11:39 ShimmerFairy m: class C { has $.done }; my $obj = C.new(done => { 42 }); say $obj.done.perl
11:39 camelia rakudo-moar 13f829: OUTPUT«-> ;; $_? is parcel { #`(Block|55982096) ... }␤»
11:39 MadcapJake yeah like that :P
11:39 timotimo that's how
11:40 ShimmerFairy when the "done" attribute is assigned a block, then calling the method returns that block :)
11:40 ShimmerFairy (the  has $.done  declaration creates 'method done' for you)
11:40 MadcapJake so it's not really a method, it's just a block? is that what i'm getting confused about?
11:40 MadcapJake ohhhhh
11:40 timotimo it's a method tthat returns a block
11:40 timotimo you'd call it an attribute instead of a method, probably
11:41 MadcapJake so when you instantiate the class, you're passing what the `done` method will return?
11:41 timotimo right, though of course the code in the class may re-assign to $!done or implement "method done" itself in a different way if it likes to
11:42 ShimmerFairy yeah, the  'done => { 42 }'  part sets the value of the $!done attribute. The main difference between 'has $!done' and 'has $.done' is that you'll get a  method done { $!done }  made for you
11:43 laouji joined #perl6
11:43 MadcapJake ok! I get it now! :)  I was thinking that `has $.done` was just creating an empty "field". But really the `.` twigil means it's actually building an accessor/gette
11:44 timotimo that's right
11:44 MadcapJake awesome! Thanks so much for the explanation!
11:44 timotimo and if the . twigil gets combined with "is rw", the accessor will also allow assignment
11:45 ShimmerFairy MadcapJake: note that when you _use_ the attribute in your class' methods, $!foo is the actual variable, and $.foo is treated like $(self.foo)
11:45 MadcapJake ok cool, i read about `is rw` but it wasn't really making sense until now xD
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11:48 MadcapJake ShimmerFairy: but `$!foo` would only be available inside the class body, right?
11:48 ShimmerFairy yes
11:49 ShimmerFairy Use $!foo whenever you want to modify or otherwise use the attribute directly. $.foo is nice for letting subclasses define their own 'method foo' and getting that used
11:52 timotimo and $!foo is namespaced to the current class, so if you want to access a superclass' attribute "$!foo", you'll have to go a different way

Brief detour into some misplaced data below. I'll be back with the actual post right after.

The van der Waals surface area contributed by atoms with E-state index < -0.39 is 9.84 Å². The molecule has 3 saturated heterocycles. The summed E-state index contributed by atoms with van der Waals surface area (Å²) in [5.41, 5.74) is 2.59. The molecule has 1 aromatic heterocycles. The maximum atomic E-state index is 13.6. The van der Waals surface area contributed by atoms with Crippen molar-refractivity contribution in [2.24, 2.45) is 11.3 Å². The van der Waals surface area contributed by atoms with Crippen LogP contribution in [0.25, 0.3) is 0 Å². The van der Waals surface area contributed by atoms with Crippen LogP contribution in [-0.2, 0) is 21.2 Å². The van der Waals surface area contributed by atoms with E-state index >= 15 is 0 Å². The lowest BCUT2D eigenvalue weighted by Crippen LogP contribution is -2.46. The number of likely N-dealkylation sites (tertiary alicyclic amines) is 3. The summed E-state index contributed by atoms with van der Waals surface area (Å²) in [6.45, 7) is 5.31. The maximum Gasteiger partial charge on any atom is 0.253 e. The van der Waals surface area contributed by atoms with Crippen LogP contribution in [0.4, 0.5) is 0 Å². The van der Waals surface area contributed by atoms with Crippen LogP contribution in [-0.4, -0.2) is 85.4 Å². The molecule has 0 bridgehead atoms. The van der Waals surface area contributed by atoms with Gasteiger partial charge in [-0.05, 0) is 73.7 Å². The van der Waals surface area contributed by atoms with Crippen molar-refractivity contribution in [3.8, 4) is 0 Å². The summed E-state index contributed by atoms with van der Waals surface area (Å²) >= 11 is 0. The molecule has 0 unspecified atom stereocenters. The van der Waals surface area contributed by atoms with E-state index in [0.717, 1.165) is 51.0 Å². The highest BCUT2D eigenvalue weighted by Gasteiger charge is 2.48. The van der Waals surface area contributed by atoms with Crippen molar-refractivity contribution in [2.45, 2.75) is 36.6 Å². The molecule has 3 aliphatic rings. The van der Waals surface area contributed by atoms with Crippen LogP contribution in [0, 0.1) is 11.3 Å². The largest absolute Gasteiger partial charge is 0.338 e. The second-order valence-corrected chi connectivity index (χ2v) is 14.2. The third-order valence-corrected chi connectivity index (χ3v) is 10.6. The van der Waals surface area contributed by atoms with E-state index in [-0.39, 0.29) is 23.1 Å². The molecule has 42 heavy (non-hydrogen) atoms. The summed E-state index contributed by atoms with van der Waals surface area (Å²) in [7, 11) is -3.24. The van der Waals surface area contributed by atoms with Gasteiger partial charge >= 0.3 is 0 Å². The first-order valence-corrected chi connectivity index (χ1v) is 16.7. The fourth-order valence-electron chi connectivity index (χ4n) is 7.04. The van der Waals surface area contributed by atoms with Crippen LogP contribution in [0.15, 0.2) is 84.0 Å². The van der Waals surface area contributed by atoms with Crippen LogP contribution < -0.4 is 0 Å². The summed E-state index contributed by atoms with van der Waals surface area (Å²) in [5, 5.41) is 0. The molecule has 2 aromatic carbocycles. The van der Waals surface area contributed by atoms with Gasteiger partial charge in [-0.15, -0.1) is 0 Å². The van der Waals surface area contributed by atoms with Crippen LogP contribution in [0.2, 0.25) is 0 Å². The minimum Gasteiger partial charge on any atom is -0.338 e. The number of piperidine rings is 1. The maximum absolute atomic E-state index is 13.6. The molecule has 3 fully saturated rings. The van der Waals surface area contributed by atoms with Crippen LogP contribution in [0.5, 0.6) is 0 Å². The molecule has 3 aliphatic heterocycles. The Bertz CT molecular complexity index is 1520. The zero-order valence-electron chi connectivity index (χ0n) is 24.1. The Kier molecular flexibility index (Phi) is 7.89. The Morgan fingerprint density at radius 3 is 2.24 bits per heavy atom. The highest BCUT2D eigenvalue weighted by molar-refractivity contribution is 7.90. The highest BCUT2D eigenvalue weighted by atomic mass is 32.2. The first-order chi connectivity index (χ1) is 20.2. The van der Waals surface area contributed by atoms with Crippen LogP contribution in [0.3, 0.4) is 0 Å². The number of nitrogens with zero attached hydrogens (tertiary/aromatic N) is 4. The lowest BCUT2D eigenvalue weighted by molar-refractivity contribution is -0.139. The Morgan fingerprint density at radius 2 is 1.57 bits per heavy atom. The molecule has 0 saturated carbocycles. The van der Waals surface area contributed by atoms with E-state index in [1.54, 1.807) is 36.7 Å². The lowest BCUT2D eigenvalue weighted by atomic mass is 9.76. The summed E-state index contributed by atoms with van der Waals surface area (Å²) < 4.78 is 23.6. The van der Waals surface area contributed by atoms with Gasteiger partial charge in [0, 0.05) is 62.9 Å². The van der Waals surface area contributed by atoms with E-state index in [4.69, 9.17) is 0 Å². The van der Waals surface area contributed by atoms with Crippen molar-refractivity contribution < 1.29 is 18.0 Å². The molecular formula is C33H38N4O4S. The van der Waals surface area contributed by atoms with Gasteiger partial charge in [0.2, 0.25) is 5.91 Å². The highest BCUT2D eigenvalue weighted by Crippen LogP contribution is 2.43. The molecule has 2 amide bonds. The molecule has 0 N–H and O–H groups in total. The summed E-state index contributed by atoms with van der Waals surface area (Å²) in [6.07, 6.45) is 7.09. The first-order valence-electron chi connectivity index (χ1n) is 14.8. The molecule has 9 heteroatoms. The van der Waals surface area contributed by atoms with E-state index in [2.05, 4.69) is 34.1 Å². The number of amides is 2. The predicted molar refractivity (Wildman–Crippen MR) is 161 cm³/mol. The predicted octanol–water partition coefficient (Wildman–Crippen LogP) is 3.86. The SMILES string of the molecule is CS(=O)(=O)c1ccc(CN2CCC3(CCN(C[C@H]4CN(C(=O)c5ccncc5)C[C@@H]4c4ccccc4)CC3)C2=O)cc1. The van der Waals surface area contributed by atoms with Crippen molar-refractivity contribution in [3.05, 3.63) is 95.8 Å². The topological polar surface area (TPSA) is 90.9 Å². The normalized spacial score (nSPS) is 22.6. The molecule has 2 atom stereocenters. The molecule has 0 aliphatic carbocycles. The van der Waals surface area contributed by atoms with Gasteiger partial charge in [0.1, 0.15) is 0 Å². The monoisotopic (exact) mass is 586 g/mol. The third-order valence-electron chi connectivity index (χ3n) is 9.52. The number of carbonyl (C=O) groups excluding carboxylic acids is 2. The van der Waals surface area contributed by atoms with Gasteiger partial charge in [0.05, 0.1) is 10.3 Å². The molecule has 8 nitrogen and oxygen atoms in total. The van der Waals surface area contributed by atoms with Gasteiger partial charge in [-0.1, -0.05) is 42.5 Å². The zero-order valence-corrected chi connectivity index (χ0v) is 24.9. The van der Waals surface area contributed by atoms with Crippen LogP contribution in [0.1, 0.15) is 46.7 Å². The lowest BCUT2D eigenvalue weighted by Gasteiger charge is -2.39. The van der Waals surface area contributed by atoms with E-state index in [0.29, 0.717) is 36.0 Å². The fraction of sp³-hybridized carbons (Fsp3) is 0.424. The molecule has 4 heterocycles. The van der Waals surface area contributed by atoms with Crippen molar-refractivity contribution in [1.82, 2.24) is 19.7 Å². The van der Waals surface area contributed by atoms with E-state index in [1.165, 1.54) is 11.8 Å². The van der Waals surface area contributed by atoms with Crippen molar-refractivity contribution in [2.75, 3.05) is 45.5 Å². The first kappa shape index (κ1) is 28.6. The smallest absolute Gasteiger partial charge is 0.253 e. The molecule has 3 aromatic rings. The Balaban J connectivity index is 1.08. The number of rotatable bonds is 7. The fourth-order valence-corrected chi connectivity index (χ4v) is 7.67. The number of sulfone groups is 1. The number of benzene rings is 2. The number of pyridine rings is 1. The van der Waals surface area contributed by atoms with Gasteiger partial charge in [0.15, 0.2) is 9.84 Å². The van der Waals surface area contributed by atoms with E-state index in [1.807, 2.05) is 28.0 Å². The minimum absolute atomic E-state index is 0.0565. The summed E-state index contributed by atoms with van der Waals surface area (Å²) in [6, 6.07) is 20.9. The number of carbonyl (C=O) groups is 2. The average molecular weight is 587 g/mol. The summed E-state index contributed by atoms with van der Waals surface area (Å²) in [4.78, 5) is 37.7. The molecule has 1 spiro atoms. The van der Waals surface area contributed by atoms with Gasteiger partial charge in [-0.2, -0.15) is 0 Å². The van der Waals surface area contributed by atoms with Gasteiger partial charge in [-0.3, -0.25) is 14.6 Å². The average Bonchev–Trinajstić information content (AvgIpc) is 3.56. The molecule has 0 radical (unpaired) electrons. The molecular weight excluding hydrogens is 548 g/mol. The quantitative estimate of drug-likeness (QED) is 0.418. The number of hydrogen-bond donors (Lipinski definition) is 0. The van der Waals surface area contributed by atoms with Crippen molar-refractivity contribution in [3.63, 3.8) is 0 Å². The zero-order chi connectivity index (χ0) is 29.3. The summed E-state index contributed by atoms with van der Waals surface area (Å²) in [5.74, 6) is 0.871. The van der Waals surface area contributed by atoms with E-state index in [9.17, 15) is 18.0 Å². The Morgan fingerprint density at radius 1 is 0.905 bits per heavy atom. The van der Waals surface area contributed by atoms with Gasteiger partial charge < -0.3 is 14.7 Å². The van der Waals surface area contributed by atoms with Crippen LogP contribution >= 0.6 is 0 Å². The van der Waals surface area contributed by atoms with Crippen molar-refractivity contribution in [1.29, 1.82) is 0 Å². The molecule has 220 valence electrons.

11:53 ShimmerFairy m: class C { has $.bar; method foo { "This is a $.bar" } }; class D is C { method bar { "derived class" } }; say C.new(bar => 42).foo;  say D.foo
11:53 camelia rakudo-moar 13f829: OUTPUT«This is a 42␤This is a derived class␤»
11:53 ShimmerFairy ^ example of what I was talking about with using $.foo
12:07 MadcapJake cool! Thanks ShimmerFairy & timotimo! It all fits now that I understand that darn twigil xD
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12:20 * lizmat waves from 2500m up on the Sierra Nevada
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12:29 FROGGS .tell japhb I'm unable to merge C++ support in rakudo until it got ported to jvm... and I cannot port it as long as the jvm build is broken
12:29 yoleaux FROGGS: I'll pass your message to japhb.
12:30 FROGGS TimToady / jnthn: I intend to bisect the setting this evening (by commenting stuff out), until the jvm build succeeds... if one of you have better ideas, please let me know
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12:41 lizmat .tell TimToady looks like brokenness of Vampire-number/vampire-number.pl6 is also a @a := Seq issue
12:41 yoleaux lizmat: I'll pass your message to TimToady.
12:45 [Tux] o/
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12:49 _itz m: say (1,2).WHAT
12:49 camelia rakudo-moar 13f829: OUTPUT«(List)␤»
12:49 _itz is jvm fixed?
12:50 TimToady nach nicht
12:50 yoleaux 12:41Z <lizmat> TimToady: looks like brokenness of Vampire-number/vampire-number.pl6 is also a @a := Seq issue
12:51 moritz but that's a current rakudo
12:51 moritz on camelia
12:54 * timotimo is still a bit sad about the re-naming of the Cheese Shop to PyPI